Senate Bill 132 would require parents to get a waiver signed by their child’s healthcare provider or watch an online health video from the Centers for Disease Control and Prevention about vaccinations before they can sign a waiver exempting their child from vaccination at the start of kindergarten.

The bill was not without its detractors. Oregon’s current non-medical exemption letter says that parents filing the form are citing a religious exemption — which can be any belief system under Oregon law. The religious language is omitted from the exemption in SB 132 — a point of contention for a few dozen letter writers and Sen. Tim Knopp, R-Bend.

Knopp said he could not support the bill if it infringed on anyone’s religious beliefs.

But supporters note the bill would still allow parents to exempt their child for any reason, after showing informed consent.

“They can absolutely exempt for religious reasons. They can exempt for philosophical reasons. They can exempt because they believe the moon is made of green cheese,” said Dianne Danowski Smith, spokeswoman for the Oregon Pediatric Society. “It’s an irony in a way -- the language actually broadens the exemption.”

Luedtke said it’s easier to get a child exempt from immunization than to submit a record of vaccinations. A record of shots might require a review of health department records, but to skip out a parent only needs to sign the exemption form.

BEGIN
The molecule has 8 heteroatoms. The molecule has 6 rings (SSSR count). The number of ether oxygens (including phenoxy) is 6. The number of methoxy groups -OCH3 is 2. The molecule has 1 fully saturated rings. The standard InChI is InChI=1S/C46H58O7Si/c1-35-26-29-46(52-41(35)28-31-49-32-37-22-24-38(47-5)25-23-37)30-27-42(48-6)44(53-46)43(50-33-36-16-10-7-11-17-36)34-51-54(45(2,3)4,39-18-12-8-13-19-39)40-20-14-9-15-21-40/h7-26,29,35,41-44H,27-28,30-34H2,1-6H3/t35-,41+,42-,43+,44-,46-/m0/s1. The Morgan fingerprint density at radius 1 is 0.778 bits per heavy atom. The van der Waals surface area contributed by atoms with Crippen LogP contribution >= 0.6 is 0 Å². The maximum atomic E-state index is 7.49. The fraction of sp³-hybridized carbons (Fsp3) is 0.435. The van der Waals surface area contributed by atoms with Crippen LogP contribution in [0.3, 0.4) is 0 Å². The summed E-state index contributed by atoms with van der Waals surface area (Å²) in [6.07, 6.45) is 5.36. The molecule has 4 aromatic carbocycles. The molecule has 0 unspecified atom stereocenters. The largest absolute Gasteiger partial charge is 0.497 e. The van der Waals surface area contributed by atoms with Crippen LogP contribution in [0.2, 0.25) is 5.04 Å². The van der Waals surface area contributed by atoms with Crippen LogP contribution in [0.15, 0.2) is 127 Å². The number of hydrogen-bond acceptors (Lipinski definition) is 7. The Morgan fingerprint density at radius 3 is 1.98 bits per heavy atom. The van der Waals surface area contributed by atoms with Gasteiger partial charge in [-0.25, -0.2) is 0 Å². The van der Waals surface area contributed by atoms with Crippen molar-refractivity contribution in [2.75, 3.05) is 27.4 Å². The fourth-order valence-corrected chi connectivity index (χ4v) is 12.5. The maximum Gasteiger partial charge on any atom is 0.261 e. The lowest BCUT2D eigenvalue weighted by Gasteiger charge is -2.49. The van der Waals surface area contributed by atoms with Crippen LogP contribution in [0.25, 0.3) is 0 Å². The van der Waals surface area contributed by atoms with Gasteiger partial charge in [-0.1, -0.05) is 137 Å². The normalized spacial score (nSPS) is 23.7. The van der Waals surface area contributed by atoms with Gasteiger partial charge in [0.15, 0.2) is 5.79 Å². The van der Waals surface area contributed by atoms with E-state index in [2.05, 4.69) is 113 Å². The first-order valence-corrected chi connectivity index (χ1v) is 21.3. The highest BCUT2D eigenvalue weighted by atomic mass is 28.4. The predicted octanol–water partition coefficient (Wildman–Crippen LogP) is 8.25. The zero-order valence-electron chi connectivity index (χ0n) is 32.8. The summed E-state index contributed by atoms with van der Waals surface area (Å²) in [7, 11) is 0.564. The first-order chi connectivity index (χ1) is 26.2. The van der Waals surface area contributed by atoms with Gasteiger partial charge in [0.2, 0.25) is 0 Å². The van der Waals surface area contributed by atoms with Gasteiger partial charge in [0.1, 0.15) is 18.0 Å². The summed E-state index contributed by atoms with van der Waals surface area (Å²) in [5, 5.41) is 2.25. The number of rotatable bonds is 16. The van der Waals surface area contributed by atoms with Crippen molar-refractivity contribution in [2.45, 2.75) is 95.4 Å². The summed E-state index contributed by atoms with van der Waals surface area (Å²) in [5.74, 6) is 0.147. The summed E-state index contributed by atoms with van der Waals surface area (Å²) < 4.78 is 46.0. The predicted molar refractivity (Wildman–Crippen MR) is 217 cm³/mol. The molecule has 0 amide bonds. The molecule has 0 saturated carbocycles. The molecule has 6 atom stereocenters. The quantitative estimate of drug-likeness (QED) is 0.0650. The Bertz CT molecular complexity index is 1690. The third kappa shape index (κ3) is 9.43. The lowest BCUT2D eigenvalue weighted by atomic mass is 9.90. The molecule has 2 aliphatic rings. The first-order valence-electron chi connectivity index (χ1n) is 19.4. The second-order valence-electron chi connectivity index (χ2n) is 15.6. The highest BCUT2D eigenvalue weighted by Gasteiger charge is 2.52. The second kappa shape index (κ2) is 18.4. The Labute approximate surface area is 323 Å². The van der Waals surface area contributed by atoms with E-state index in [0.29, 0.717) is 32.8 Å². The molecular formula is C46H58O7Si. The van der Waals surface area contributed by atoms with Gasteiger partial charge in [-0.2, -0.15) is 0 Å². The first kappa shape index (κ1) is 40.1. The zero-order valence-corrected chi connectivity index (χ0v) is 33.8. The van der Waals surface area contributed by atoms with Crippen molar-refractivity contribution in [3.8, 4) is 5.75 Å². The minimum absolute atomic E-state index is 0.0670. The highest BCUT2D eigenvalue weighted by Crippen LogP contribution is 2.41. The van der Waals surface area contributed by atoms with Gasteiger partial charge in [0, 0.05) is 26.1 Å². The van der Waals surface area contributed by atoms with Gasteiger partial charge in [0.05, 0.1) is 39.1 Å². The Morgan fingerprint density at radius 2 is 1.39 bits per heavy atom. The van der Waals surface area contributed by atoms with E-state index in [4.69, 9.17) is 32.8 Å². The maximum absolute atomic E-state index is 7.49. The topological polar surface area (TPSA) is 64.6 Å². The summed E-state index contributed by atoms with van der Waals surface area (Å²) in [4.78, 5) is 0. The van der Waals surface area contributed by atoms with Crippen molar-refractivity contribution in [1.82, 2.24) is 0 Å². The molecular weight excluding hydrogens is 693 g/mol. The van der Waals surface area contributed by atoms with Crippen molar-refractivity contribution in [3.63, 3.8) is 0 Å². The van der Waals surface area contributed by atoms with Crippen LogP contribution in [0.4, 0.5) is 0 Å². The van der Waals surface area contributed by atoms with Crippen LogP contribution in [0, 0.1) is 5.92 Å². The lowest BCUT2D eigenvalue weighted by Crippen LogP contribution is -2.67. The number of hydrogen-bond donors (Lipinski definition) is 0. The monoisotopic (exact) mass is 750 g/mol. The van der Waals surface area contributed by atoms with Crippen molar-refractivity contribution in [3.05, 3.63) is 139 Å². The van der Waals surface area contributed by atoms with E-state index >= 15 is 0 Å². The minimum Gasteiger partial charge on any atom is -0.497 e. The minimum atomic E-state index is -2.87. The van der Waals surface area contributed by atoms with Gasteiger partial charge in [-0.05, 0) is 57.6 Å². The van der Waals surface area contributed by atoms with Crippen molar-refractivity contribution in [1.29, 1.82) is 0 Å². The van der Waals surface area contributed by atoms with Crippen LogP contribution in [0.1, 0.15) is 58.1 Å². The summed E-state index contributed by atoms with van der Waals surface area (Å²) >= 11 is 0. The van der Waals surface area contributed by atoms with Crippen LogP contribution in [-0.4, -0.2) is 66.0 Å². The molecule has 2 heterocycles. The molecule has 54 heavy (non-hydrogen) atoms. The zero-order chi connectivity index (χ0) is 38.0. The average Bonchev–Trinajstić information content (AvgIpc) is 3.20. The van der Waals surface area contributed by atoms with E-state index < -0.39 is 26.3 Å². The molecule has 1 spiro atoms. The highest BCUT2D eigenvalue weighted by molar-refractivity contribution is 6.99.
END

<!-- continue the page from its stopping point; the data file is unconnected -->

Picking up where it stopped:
SB 132 has also received criticism from the Oregon Chiropractic Association’s Vern Saboe, who had earlier expressed concerns about SB 132 and the ethical right of parents to give informed consent to their children’s vaccinations. He said he would drop opposition to the bill if chiropractors are allowed to sign the parents’ consent forms as a healthcare provider.

“There’s a risk to not getting them, there’s a risk to getting them.” Saboe said “We want to make sure that chiropractic physicians can provide the quality information.”

Saboe has submitted an amendment to SB 132 giving chiropractors the right to serve as healthcare practitioners by statute rather than leave that determination up to the Oregon Health Authority, with whom the chiropractors’ organization has disagreed about their involvement in coordinated care organizations.